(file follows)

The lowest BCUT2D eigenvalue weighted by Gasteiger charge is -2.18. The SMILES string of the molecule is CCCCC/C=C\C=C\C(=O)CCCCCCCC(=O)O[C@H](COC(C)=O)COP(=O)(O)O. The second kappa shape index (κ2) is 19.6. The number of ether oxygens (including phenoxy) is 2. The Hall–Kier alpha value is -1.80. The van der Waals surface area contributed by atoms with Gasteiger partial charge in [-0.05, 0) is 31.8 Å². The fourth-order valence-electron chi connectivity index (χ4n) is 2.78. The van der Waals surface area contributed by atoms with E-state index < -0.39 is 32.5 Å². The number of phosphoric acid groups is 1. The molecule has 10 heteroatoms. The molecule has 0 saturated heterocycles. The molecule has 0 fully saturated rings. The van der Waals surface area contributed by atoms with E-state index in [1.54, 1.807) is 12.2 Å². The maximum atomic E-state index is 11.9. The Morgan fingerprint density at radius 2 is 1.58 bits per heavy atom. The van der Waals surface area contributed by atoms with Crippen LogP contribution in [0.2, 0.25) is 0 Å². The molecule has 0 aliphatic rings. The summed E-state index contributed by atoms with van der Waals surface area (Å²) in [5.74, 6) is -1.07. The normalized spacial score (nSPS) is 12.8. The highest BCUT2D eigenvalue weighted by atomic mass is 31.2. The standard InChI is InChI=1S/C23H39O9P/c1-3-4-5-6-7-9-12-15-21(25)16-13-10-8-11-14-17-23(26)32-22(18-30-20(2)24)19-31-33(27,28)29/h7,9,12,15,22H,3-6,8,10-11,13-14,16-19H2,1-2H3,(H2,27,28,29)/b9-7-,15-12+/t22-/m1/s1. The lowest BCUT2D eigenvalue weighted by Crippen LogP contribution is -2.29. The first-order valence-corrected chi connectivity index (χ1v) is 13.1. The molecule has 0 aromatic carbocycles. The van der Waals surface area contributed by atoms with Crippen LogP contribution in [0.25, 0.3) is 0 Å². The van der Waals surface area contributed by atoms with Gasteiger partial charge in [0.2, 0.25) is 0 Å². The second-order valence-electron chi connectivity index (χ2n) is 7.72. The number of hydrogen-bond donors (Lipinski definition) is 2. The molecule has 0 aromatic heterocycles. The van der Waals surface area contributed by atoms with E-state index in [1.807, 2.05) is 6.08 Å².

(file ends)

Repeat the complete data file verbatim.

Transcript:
The lowest BCUT2D eigenvalue weighted by Gasteiger charge is -2.18. The SMILES string of the molecule is CCCCC/C=C\C=C\C(=O)CCCCCCCC(=O)O[C@H](COC(C)=O)COP(=O)(O)O. The second kappa shape index (κ2) is 19.6. The number of ether oxygens (including phenoxy) is 2. The Hall–Kier alpha value is -1.80. The van der Waals surface area contributed by atoms with Gasteiger partial charge in [-0.05, 0) is 31.8 Å². The fourth-order valence-electron chi connectivity index (χ4n) is 2.78. The van der Waals surface area contributed by atoms with E-state index < -0.39 is 32.5 Å². The number of phosphoric acid groups is 1. The molecule has 10 heteroatoms. The molecule has 0 saturated heterocycles. The molecule has 0 fully saturated rings. The van der Waals surface area contributed by atoms with E-state index in [1.54, 1.807) is 12.2 Å². The maximum atomic E-state index is 11.9. The Morgan fingerprint density at radius 2 is 1.58 bits per heavy atom. The van der Waals surface area contributed by atoms with Crippen LogP contribution in [0.2, 0.25) is 0 Å². The molecule has 0 aliphatic rings. The summed E-state index contributed by atoms with van der Waals surface area (Å²) in [5.74, 6) is -1.07. The normalized spacial score (nSPS) is 12.8. The highest BCUT2D eigenvalue weighted by atomic mass is 31.2. The standard InChI is InChI=1S/C23H39O9P/c1-3-4-5-6-7-9-12-15-21(25)16-13-10-8-11-14-17-23(26)32-22(18-30-20(2)24)19-31-33(27,28)29/h7,9,12,15,22H,3-6,8,10-11,13-14,16-19H2,1-2H3,(H2,27,28,29)/b9-7-,15-12+/t22-/m1/s1. The lowest BCUT2D eigenvalue weighted by Crippen LogP contribution is -2.29. The first-order valence-corrected chi connectivity index (χ1v) is 13.1. The molecule has 0 aromatic carbocycles. The van der Waals surface area contributed by atoms with Crippen LogP contribution in [0.25, 0.3) is 0 Å². The van der Waals surface area contributed by atoms with Gasteiger partial charge in [0.2, 0.25) is 0 Å². The second-order valence-electron chi connectivity index (χ2n) is 7.72. The number of hydrogen-bond donors (Lipinski definition) is 2. The molecule has 0 aromatic heterocycles. The van der Waals surface area contributed by atoms with E-state index in [1.807, 2.05) is 6.08 Å².